She changed her diet and began losing weight.
According to the lawsuit, Instagram inserted content into her timeline that focused on excessive exercise and over-healthy eating.
"I would feel like, you know, like, why couldn't that be me? Or feeling like, maybe I'm ugly," said Jennay. "Or, just because I don't look like that certain person. I felt as if I needed to eat less. I lost 11 or 12 pounds in a week.
At the same time, according to her lawsuit, "TikTok was identifying and pushing harmful content and hashtags like 'What I eat in a day', and '500 calories.' This was content TikTok selected, not because [Jennay] asked for it or even wanted it, but because TikTok chose to program its recommendation technologies in a way that TikTok believed would maximize user engagement."
As the months transpired, Jennay says her body dysmorphia progressed.
That's when a man she did not know contacted her on Snapchat.
Convincing her that any images and videos would disappear, the man enticed Jennay to send him explicit images and inappropriate videos of her in the bathroom and videos of her touching herself.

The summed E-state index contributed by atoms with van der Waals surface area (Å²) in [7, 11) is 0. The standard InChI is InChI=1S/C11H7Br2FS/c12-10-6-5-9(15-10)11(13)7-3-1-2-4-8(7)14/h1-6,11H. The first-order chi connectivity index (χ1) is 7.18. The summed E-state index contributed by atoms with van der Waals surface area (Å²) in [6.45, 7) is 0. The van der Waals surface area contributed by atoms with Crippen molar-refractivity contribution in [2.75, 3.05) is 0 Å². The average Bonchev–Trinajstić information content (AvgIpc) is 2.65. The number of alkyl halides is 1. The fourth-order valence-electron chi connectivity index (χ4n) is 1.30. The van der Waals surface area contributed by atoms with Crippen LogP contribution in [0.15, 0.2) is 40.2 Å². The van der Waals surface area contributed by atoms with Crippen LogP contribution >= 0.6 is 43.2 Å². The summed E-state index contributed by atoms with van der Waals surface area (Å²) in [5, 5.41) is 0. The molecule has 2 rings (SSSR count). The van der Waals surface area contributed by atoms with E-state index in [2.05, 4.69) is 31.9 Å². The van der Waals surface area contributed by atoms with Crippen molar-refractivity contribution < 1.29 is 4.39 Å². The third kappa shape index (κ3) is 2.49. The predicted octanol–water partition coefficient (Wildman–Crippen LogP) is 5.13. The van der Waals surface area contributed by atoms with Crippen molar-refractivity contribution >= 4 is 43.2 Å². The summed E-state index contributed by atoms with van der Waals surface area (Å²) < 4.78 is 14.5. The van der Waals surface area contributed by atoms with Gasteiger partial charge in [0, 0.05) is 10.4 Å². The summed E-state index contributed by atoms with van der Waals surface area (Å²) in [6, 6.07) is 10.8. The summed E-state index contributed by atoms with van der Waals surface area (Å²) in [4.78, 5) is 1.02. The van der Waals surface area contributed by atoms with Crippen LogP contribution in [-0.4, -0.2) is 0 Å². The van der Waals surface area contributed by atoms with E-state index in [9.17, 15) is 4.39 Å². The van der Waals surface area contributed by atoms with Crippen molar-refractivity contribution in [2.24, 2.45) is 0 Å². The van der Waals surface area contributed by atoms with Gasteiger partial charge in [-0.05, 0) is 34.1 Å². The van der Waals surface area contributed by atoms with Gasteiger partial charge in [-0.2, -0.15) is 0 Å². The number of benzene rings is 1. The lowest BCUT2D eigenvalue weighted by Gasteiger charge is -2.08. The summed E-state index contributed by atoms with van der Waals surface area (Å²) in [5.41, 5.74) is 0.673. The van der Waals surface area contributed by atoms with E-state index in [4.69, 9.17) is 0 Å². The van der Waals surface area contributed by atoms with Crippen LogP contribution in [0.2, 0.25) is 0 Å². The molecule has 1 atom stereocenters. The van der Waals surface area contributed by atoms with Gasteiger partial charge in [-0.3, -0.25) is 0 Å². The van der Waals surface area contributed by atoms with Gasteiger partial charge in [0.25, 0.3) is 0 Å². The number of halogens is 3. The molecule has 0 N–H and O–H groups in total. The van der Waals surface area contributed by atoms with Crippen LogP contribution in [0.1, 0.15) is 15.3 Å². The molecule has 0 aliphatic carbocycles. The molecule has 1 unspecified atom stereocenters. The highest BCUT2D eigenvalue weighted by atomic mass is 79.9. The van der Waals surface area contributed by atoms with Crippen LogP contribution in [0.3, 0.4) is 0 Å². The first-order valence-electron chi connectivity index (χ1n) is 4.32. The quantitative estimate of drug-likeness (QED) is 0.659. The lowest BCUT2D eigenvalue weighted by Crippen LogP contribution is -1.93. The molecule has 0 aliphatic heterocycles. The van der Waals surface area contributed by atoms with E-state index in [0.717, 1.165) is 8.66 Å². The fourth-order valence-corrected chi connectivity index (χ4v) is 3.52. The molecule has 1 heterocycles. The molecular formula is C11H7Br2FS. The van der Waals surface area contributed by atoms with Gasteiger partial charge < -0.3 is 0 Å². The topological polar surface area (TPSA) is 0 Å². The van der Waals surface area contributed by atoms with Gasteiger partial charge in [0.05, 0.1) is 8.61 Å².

Eventually, Jennay's grandmother discovered the relationship and contacted the police.
Less than three months later, Jennay made the first attempt at taking her life.
The second attempt came just six months later.
Regarding how social media influenced her decision to attempt suicide, Jennay says people were posting about self-harm and suicide and made it look cool.
"Some people made jokes about it and I didn't know any better," she says. "Some people would even go as far as to say that self-harm is a joke or suicide is a joke. Or people would make, like TikToks and videos about them being in the hospital for attempted suicide. And they would make it seem like it's fun. So I thought maybe it is fun. And then I looked it up and I saw things that I shouldn't have."
Using Litigation to Force the Companies to Stop
Matthew Bergman founded the Social Media Victims Law Center in January 2022 not long after Facebook whistleblower Frances Haugen told members of a senate committee that the company knowingly peddled products and made suggestions that harm younger users all under the guise of turning a profit.
Bergman says his law center alone represents 50 parents or guardians whose children killed themselves as a result of social media addiction.
If changes are not made and protections put into place, Bergman says suicide, depression, and anxiety rates will only keep going up.
Bergman points to studies as well as reports from the United States Surgeon General which find depression, feelings of hopelessness, and suicidal ideation in children and teenagers have skyrocketed since the advent of social media. They have since worsened as those companies develop newer and more effective algorithms to take hold of younger people's minds.